I believe that the combination of the engagement survey and action work plans is essential for a number of reasons.

Firstly, an engagement survey without action planning is a waste of resources – both financial and intellectual. Large organizations spend tens and hundreds of thousands of USD for running engagement surveys. They hire respectful subcontractors to help them run and facilitate the surveys, and devote substantial human resources and manpower to manage the process.

In some cases, up to 30K employees can participate in such surveys. If you calculate the cumulative time that they spend on answering the questions, and multiply that by the average cost per hour of their work, you’ll most likely end up with huge money.

That kind of resources shouldn’t be wasted for mere diagnostics and reporting good findings. Actually, many companies do just that – celebrate the good findings and do nothing with the problems identified.

Secondly, a survey without action planning is also a huge shock to employee motivation. Think about this – people spend time answering questions (sometimes for more than an hour), they express their concerns, and complaints, and suggest improvement activities. If nothing follows, and no actions are taken, they obviously get frustrated.

If the situation repeats for a number of engagement survey cycles, the frustration grows and motivation goes down – quite the opposite effect to what any employee engagement initiative strives to achieve, right?

How Can One Increase the Effectiveness of The Survey-Action Plan Duo?

To optimize the impact of Engagement Surveys and Action Work Plans, it is imperative to ensure the following conditions are met:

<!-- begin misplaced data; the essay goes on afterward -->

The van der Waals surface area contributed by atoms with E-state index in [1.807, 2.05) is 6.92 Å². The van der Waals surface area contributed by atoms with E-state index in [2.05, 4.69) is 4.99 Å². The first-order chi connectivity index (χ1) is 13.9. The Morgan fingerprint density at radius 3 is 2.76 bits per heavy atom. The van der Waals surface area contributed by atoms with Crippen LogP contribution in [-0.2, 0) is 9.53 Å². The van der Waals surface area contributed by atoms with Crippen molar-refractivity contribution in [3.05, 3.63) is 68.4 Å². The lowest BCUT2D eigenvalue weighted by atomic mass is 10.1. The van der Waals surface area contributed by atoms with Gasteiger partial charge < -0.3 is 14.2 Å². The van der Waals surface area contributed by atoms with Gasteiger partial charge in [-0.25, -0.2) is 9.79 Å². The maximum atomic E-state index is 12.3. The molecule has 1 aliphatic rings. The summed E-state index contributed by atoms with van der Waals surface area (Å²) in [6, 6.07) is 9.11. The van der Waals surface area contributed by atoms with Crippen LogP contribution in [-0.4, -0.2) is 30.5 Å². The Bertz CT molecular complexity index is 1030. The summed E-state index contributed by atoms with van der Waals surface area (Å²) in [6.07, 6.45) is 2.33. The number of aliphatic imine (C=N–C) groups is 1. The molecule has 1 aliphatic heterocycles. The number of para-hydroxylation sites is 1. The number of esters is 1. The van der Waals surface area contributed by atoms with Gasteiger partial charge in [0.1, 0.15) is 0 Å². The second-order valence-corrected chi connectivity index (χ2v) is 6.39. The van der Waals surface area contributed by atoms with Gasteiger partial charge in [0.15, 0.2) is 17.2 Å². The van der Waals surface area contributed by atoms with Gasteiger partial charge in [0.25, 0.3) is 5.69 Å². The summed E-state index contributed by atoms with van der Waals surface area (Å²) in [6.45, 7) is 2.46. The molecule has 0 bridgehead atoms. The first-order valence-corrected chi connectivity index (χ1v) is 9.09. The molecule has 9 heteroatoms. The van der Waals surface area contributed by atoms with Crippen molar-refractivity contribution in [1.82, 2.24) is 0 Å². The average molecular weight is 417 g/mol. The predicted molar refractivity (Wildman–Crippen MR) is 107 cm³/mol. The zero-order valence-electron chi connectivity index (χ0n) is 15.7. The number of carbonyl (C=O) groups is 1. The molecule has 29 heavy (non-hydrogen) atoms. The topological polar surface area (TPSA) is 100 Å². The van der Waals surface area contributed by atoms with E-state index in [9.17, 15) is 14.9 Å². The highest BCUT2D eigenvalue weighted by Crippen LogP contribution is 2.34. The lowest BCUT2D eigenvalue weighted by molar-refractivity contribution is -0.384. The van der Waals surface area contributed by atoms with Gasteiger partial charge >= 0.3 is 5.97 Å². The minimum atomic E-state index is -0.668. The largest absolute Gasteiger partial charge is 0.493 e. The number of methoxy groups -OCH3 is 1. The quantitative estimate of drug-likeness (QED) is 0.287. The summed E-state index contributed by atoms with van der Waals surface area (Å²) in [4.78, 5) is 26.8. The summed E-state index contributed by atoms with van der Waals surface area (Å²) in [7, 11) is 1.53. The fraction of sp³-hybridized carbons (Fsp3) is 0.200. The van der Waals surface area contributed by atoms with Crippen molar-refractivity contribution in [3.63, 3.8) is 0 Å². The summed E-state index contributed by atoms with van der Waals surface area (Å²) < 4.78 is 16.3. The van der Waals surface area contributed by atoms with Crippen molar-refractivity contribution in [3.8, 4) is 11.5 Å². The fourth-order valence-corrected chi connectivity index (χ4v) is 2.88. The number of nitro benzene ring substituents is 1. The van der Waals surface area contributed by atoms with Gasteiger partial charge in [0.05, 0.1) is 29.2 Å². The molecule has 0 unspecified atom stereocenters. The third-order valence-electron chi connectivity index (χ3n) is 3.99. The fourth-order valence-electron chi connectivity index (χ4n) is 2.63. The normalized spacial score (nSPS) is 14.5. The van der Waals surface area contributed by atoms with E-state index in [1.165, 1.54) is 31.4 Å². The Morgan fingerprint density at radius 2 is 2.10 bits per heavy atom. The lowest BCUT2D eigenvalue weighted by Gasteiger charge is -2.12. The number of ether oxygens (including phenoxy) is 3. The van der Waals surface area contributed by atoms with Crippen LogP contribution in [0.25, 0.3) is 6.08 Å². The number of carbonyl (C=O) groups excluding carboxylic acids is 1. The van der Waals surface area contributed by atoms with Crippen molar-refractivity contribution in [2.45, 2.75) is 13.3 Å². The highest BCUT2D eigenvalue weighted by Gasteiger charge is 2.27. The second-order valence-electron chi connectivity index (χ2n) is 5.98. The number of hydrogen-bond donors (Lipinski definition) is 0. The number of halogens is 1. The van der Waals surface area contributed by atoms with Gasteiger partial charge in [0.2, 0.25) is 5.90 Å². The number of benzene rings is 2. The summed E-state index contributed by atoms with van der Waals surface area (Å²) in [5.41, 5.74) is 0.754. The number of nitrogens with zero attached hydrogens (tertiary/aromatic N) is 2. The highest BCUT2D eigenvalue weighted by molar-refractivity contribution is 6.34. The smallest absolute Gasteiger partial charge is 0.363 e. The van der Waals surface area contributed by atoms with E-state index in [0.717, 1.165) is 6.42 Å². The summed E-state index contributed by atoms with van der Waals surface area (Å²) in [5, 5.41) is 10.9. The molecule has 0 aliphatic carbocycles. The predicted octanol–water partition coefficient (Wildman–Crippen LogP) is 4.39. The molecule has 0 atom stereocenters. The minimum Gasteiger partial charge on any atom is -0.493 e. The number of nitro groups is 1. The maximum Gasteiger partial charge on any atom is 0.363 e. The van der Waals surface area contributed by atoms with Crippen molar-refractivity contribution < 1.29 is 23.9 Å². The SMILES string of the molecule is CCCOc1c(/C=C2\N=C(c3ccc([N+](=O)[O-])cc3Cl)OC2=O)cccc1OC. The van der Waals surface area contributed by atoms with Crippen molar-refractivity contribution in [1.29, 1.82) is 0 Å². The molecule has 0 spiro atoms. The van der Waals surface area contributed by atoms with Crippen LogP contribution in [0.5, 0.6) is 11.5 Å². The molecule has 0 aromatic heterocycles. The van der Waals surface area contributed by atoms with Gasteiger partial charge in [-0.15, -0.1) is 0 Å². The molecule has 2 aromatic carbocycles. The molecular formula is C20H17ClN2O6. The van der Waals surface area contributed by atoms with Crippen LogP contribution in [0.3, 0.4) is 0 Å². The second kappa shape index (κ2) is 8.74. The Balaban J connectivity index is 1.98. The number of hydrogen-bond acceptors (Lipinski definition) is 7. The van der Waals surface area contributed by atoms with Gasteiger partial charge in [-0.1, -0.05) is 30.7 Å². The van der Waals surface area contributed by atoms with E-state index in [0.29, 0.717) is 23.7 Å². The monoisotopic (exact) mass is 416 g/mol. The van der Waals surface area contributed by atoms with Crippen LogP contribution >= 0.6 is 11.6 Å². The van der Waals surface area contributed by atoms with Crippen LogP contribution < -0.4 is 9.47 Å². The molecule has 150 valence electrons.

1. The survey questionnaire is made up of actionable questions. It means that employees’ answers to any of the available questions can be easily converted into feasible action plans. A strong theory behind the questionnaire is as important as each individual question.
  2. The results of the survey are made ready and available for management and employees as soon as possible. The contractor or whoever is in charge of the calculation and production of the results must deliver them in the shortest time possible.
  3. Employee participation in the survey is made strictly confidential. The best answers are always the most honest answers; therefore, participants’ anonymity must be ensured and there has to be no pressure from the management.
  4. Regularity of employee surveys is ensured. Some organizations run engagement surveys once a year and then complain about the lack of employee involvement. To keep the employees interested, the interval between surveys must not exceed 6 months, and if it does, then the small so-called pulse or mini-surveys should be conducted in between.

My personal experience with engagement surveys tells that all the above-mentioned conditions must be met in order for the survey and the action plans that follow to have a maximum positive impact on organizational performance.


As you can see, organizations combine employee surveys with action work plans for a number of good reasons. The effectiveness of this combination can be further increased by minimizing the time lag between the survey itself and the action plans that follow, by ensuring the anonymity of survey participants, and by carefully designing individual questions to be actionable. Those who strive for perfection may also cascade the developed action work plans from the highest corporate level down to the smallest organizational units and make them part of their operational plans.

Engagement Survey and Action Work Plan PDF File